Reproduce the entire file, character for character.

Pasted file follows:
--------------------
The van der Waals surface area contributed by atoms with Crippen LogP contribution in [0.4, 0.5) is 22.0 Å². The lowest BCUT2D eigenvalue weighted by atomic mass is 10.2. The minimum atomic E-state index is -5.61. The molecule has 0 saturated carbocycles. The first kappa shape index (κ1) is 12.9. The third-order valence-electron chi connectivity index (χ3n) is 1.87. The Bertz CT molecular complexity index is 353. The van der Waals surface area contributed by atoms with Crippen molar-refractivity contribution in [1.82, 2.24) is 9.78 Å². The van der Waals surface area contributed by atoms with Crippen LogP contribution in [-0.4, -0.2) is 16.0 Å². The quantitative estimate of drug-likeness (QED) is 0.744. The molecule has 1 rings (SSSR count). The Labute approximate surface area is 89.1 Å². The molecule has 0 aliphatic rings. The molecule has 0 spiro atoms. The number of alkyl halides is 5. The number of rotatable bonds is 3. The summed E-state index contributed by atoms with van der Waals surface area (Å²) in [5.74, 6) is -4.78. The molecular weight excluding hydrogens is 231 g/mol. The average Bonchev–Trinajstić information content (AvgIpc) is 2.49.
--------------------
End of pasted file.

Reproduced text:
The van der Waals surface area contributed by atoms with Crippen LogP contribution in [0.4, 0.5) is 22.0 Å². The lowest BCUT2D eigenvalue weighted by atomic mass is 10.2. The minimum atomic E-state index is -5.61. The molecule has 0 saturated carbocycles. The first kappa shape index (κ1) is 12.9. The third-order valence-electron chi connectivity index (χ3n) is 1.87. The Bertz CT molecular complexity index is 353. The van der Waals surface area contributed by atoms with Crippen molar-refractivity contribution in [1.82, 2.24) is 9.78 Å². The van der Waals surface area contributed by atoms with Crippen LogP contribution in [-0.4, -0.2) is 16.0 Å². The quantitative estimate of drug-likeness (QED) is 0.744. The molecule has 1 rings (SSSR count). The Labute approximate surface area is 89.1 Å². The molecule has 0 aliphatic rings. The molecule has 0 spiro atoms. The number of alkyl halides is 5. The number of rotatable bonds is 3. The summed E-state index contributed by atoms with van der Waals surface area (Å²) in [5.74, 6) is -4.78. The molecular weight excluding hydrogens is 231 g/mol. The average Bonchev–Trinajstić information content (AvgIpc) is 2.49.